In that sense, then, the Christian church predates Pentecost by centuries. Having said that, though, we need to acknowledge that the Holy Spirit's work today differs significantly from His work in the Old Testament church.
Under the Old Covenant (the "Old Testament"), the Holy Spirit "filled" primarily prophets, priests, and kings. He indwelled them to equip them for their work as God's servants, as God's witnesses.
Today, the Holy Spirit indwells all of God's people for the same purpose - to equip us for our work as God's Servants, as Christ's witnesses. In fact, the New Testament clearly calls Christ's people "priests," "kings," and even "prophets":
"You are a chosen people, a royal priesthood" (1 Peter 2:9, italics added).
"[Jesus Christ] ... has made us kings and priests to serve [our] God" (Rev. 1:6 NKJV).
On Pentecost Peter pointed to the prophecy of Joel in which God promised His Old Testament people that one day their sons and daughters would prophesy: "Even on My servants, both men and women, I will pour out My Spirit in those days, and they will prophesy" (Acts 2:18). God had promised this 800 years before the birth of Christ.
In that sense something dramatic happened to the holy Christian church on the day of Pentecost. It was so dramatic, in fact, that the apostles themselves referred to it as "the beginning" (Acts 11:15). What began at Pentecost continues today.
Think of it! You and I have a power and a privilege that at one time was reserved for only prophets, priests, and kings! Think of it! You and I are now the successors to the prophets, priests, and kings of old! The Holy Spirit is alive and at work in us to empower us for both works and words of witness.
5. Is our love for God the motive for all we do in our Christian life?
The Spirit gives us a zeal for seeing God's kingdom advance. The Spirit works courage in our hearts, especially during times of persecution or trial. The Spirit builds within us a desire for worship. The Spirit floods our hearts with compassion for the people around us, a compassion that reaches out in self-sacrificial love to them. The Spirit stirs within our hearts a hunger and thirst for God's Word and for the Sacraments. In short, the Spirit creates within us love, love both for God and for other people.
Love, then, is not simply a "motive," much less our motive. It is rather the evidence that God is at work within us. Love is not something we bring into being on our own. The Holy Spirit creates it within us. He does that as He works through His Word and the Sacraments to develop the image of Christ Himself within us.
We talked earlier about conversion. In one sense, it happens only once - at that moment when the Holy Spirit places saving faith in our hearts. But in another sense our transformation, the process of sanctification, is a lifelong process. We are even now "becoming Christians," growing more and more like Christ, and someday by the Holy Spirit's power that process will be completed.
People really miss the boat when they think that the objective of the Christian is to learn to keep the Ten Commandments. Christians aren't just people who "follow a set of rules." Rather, the Holy Spirit is working in us to transform us, to change our hearts and minds so that we share Christ's attitudes, so that we see other people and the things around us with Christ's eyes.
When that happens, our lives become lives of response. Like trees whose roots have grown deep into good soil, we just spontaneously bear the fruit of the Spirit. Not because we try hard to do so, but because we know who we are - in Christ, and who we are becoming - by His Spirit's power. Just as sin used to "come naturally" in our lives, so now the spontaneous thing for us to do is to bear good fruit, the fruit of the Spirit - love, joy, peace, patience, kindness, goodness, and all the rest (Gal. 5:22 - 23).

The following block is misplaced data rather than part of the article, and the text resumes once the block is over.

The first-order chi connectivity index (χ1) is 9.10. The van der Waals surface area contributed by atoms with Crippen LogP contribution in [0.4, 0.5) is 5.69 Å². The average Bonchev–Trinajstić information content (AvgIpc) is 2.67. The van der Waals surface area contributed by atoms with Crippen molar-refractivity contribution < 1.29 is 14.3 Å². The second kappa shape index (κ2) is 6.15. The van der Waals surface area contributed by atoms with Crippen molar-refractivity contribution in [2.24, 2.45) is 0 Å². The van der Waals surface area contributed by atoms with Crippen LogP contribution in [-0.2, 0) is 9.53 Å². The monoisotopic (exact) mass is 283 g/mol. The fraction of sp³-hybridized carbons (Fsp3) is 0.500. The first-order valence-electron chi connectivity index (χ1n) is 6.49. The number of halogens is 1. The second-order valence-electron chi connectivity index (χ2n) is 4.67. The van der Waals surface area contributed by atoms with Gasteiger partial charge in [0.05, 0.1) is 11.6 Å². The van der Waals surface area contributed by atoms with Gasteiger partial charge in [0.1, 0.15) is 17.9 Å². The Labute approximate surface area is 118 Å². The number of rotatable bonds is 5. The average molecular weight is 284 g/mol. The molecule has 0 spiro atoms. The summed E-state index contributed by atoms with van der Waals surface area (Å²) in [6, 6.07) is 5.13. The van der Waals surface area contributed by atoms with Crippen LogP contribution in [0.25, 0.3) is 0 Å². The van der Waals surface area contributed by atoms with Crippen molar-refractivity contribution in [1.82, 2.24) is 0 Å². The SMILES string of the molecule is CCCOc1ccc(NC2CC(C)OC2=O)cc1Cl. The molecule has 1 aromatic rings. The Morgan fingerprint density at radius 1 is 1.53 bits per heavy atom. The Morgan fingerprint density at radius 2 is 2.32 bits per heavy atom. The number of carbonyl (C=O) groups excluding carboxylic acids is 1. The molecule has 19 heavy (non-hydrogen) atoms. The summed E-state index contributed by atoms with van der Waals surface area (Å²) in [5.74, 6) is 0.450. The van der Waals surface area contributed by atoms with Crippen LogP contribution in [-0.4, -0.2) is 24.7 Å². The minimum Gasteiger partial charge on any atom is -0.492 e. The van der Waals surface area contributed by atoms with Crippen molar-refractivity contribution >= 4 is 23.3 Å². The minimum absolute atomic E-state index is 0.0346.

The Ten Commandments are far more than "rules for right living." Luther strongly stressed the positive prescription, not only the negative prohibition, of the Ten Commandments. The First Commandment invites us to faith. The Second invites God's people to pray. The Third inspires worship. The other commandments incite care for our neighbors and opportunities to give of ourselves - just as our Lord did.
A minister tells of a woman, a happy and efficient wife of a fellow pastor who experienced her share of life's sunshine and shade, but with no real darkness falling her way. Then, without warning, her husband died of a heart attack, leaving her terribly alone and afraid - afraid of her own decisions, afraid of the present, afraid of the future. When the pastor visited her, he found her in the vicelike grip of fear - so tyrannized that eventually she became bedridden.
When the pastor saw her two years later, he was surprised to find a poised, serene woman, working as a receptionist in an insurance office. He asked about her recovery, and she replied, "I couldn't work at all until I faced my fear and saw it was basically a selfish rebellion against God and what I thought was God's will. When I saw that, I began to pray that God would forgive my selfishness. And as I prayed, I became aware of God's hand reaching down to me. The Holy Spirit moved me to reach up in faith until I finally clasped that hand. And then to my amazement, I found His hand clasping mine. I knew He really cared and that He wouldn't let me go."
Jesus called the Holy Spirit the "Helper." Where do you need help right now? With a particular temptation? With a challenge in your family or on the job? With your finances or your future?
Jesus called the Holy Spirit the "Comforter." Where do you need comfort? As you witness to that loved one? As you face that surgery? As you remember that particular sin and the way you've committed it again and again and again? As you listen to that co-worker ridicule your faith? As the love you've tried to show is misunderstood?
The Holy Spirit is here for you. The Holy Spirit lives in you. The Holy Spirit is transforming you. The Holy Spirit wants to comfort and to help you no matter how insignificant you think your needs are, no matter how impossible you think your situation looks. He's reaching out to you in love. Let Him take your hand.